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NOAA weather Radio

"Plus, some TV radar systems frankly aren't worth using."

I agree, but that doesn't mean you should reject them all...
 
I'm not aware of any NWS directive against WFOs using local TV radar images to augment their warning decision process. In fact, a number of WFOs are using Siutation Awareness Display Systems (SADS), like the prototype at the Norman WFO, which include live images from the local television stations, or links to local tv radar images from their web pages.

http://www.srh.noaa.gov/oun/newsletter/aut...utumn2004/#sads

There are many folks in NWS that want to find a way to integrate *all* the radars in the country together. One of the bigger hurdles is coming up with an agreement with the various private sector companies involved (the radar owners, radar manufacturers). Actually, the privates have an advantage, because they can already blend their own radar networks with the free government weather radar data.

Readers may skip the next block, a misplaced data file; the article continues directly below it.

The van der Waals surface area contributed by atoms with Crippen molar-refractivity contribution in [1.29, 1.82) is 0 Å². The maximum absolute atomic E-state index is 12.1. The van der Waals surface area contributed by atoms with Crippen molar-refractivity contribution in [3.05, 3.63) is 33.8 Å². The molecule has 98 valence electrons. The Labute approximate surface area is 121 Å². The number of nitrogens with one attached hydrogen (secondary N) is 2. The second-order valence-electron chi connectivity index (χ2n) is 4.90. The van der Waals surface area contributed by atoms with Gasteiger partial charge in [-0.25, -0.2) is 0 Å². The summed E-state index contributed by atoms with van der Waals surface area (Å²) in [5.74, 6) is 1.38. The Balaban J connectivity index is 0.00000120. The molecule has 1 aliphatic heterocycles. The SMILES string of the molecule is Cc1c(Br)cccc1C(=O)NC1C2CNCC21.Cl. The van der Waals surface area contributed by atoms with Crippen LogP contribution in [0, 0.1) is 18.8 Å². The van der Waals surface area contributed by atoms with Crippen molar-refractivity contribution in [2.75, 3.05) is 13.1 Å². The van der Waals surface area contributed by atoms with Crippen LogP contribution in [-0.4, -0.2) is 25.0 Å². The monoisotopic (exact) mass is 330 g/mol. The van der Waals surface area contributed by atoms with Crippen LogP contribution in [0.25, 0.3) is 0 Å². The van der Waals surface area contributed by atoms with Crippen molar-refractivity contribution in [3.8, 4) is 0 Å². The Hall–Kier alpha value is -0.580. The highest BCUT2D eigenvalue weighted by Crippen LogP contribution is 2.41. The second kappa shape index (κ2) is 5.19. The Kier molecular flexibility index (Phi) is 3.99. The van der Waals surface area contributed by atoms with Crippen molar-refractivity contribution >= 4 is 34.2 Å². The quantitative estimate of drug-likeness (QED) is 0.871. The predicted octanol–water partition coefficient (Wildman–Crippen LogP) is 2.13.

g
 
"I'm not aware of any NWS directive against WFOs using local TV radar images to augment their warning decision process."

Not sure how "official" it is, all I know is that the offices which had live feeds were told to remove them. Our offer was denied for the same reason - regional HQ said no (apparently in response to national HQ.)

"One of the bigger hurdles is coming up with an agreement with the various private sector companies involved"

I can't imagine that would be a big hurdle, most radar owners (from what I gather) would have no problem allowing a feed. Barons already offers their stations' live radars integrated with NEXRAD with Threatnet.
 
Not sure how "official" it is, all I know is that the offices which had live feeds were told to remove them. Our offer was denied for the same reason - regional HQ said no (apparently in response to national HQ.)
This seems to contradict the indirect involvement I have with developing more SAD-like systems at the local WFOs. I'll have to find out more specifics. Plus, I've seen a Baron VIPIR system at the Hunstville WFO as recently as April 2004 (not sure how much it was actually used or if it is still there).